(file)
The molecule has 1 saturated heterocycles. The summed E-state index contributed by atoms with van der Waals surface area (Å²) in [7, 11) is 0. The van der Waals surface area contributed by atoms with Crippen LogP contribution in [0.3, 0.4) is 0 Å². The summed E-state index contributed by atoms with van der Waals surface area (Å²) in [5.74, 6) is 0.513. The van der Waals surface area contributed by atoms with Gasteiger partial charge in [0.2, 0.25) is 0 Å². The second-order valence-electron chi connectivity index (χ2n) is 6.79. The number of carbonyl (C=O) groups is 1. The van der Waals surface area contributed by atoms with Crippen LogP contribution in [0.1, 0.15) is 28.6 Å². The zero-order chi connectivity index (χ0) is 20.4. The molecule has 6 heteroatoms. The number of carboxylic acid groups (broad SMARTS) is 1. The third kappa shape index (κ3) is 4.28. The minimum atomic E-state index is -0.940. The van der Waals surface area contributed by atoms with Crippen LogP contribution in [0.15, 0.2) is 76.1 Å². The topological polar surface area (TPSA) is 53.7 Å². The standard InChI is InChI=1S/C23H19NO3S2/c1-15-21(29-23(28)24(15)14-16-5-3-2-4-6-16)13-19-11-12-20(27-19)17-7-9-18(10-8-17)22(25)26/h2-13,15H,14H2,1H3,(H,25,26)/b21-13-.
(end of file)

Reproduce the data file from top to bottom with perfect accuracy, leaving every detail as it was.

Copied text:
The molecule has 1 saturated heterocycles. The summed E-state index contributed by atoms with van der Waals surface area (Å²) in [7, 11) is 0. The van der Waals surface area contributed by atoms with Crippen LogP contribution in [0.3, 0.4) is 0 Å². The summed E-state index contributed by atoms with van der Waals surface area (Å²) in [5.74, 6) is 0.513. The van der Waals surface area contributed by atoms with Gasteiger partial charge in [0.2, 0.25) is 0 Å². The second-order valence-electron chi connectivity index (χ2n) is 6.79. The number of carbonyl (C=O) groups is 1. The van der Waals surface area contributed by atoms with Crippen LogP contribution in [0.1, 0.15) is 28.6 Å². The zero-order chi connectivity index (χ0) is 20.4. The molecule has 6 heteroatoms. The number of carboxylic acid groups (broad SMARTS) is 1. The third kappa shape index (κ3) is 4.28. The minimum atomic E-state index is -0.940. The van der Waals surface area contributed by atoms with Crippen LogP contribution in [0.15, 0.2) is 76.1 Å². The topological polar surface area (TPSA) is 53.7 Å². The standard InChI is InChI=1S/C23H19NO3S2/c1-15-21(29-23(28)24(15)14-16-5-3-2-4-6-16)13-19-11-12-20(27-19)17-7-9-18(10-8-17)22(25)26/h2-13,15H,14H2,1H3,(H,25,26)/b21-13-.